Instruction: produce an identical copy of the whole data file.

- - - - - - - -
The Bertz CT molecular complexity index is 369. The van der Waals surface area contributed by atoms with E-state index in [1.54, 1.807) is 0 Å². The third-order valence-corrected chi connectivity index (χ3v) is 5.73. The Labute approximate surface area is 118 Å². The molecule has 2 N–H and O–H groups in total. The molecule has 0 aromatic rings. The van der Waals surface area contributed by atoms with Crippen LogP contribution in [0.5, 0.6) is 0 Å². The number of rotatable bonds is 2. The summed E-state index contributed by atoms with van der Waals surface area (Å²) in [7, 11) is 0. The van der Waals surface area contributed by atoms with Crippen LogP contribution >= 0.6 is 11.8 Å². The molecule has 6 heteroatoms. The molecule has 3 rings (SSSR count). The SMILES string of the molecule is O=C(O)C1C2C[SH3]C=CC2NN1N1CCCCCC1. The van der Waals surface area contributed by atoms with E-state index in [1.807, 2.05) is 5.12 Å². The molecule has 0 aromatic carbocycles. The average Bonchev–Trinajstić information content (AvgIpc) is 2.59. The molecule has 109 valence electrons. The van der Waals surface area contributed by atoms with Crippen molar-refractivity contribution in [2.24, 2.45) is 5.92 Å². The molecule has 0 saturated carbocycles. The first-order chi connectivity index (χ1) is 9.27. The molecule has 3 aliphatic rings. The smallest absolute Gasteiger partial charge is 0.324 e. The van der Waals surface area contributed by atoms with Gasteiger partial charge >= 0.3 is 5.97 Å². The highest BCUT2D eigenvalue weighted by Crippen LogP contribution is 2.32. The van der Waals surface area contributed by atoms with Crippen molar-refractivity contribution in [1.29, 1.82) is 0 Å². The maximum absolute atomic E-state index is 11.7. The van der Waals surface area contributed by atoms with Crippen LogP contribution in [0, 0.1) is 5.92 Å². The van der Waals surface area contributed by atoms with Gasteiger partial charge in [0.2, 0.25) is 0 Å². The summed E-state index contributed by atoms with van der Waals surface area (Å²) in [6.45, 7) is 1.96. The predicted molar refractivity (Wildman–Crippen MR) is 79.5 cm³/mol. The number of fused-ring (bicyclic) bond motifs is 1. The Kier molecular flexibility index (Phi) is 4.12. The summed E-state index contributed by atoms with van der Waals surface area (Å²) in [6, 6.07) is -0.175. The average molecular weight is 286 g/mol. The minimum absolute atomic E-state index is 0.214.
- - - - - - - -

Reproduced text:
The Bertz CT molecular complexity index is 369. The van der Waals surface area contributed by atoms with E-state index in [1.54, 1.807) is 0 Å². The third-order valence-corrected chi connectivity index (χ3v) is 5.73. The Labute approximate surface area is 118 Å². The molecule has 2 N–H and O–H groups in total. The molecule has 0 aromatic rings. The van der Waals surface area contributed by atoms with Crippen LogP contribution in [0.5, 0.6) is 0 Å². The number of rotatable bonds is 2. The summed E-state index contributed by atoms with van der Waals surface area (Å²) in [7, 11) is 0. The van der Waals surface area contributed by atoms with Crippen LogP contribution >= 0.6 is 11.8 Å². The molecule has 6 heteroatoms. The molecule has 3 rings (SSSR count). The SMILES string of the molecule is O=C(O)C1C2C[SH3]C=CC2NN1N1CCCCCC1. The van der Waals surface area contributed by atoms with E-state index in [1.807, 2.05) is 5.12 Å². The molecule has 0 aromatic carbocycles. The average Bonchev–Trinajstić information content (AvgIpc) is 2.59. The molecule has 109 valence electrons. The van der Waals surface area contributed by atoms with Crippen molar-refractivity contribution in [2.24, 2.45) is 5.92 Å². The molecule has 0 saturated carbocycles. The first-order chi connectivity index (χ1) is 9.27. The molecule has 3 aliphatic rings. The smallest absolute Gasteiger partial charge is 0.324 e. The van der Waals surface area contributed by atoms with Gasteiger partial charge >= 0.3 is 5.97 Å². The highest BCUT2D eigenvalue weighted by Crippen LogP contribution is 2.32. The van der Waals surface area contributed by atoms with Crippen molar-refractivity contribution in [1.29, 1.82) is 0 Å². The maximum absolute atomic E-state index is 11.7. The van der Waals surface area contributed by atoms with Crippen LogP contribution in [0, 0.1) is 5.92 Å². The van der Waals surface area contributed by atoms with Gasteiger partial charge in [0.2, 0.25) is 0 Å². The summed E-state index contributed by atoms with van der Waals surface area (Å²) in [6.45, 7) is 1.96. The predicted molar refractivity (Wildman–Crippen MR) is 79.5 cm³/mol. The number of fused-ring (bicyclic) bond motifs is 1. The Kier molecular flexibility index (Phi) is 4.12. The summed E-state index contributed by atoms with van der Waals surface area (Å²) in [6, 6.07) is -0.175. The average molecular weight is 286 g/mol. The minimum absolute atomic E-state index is 0.214.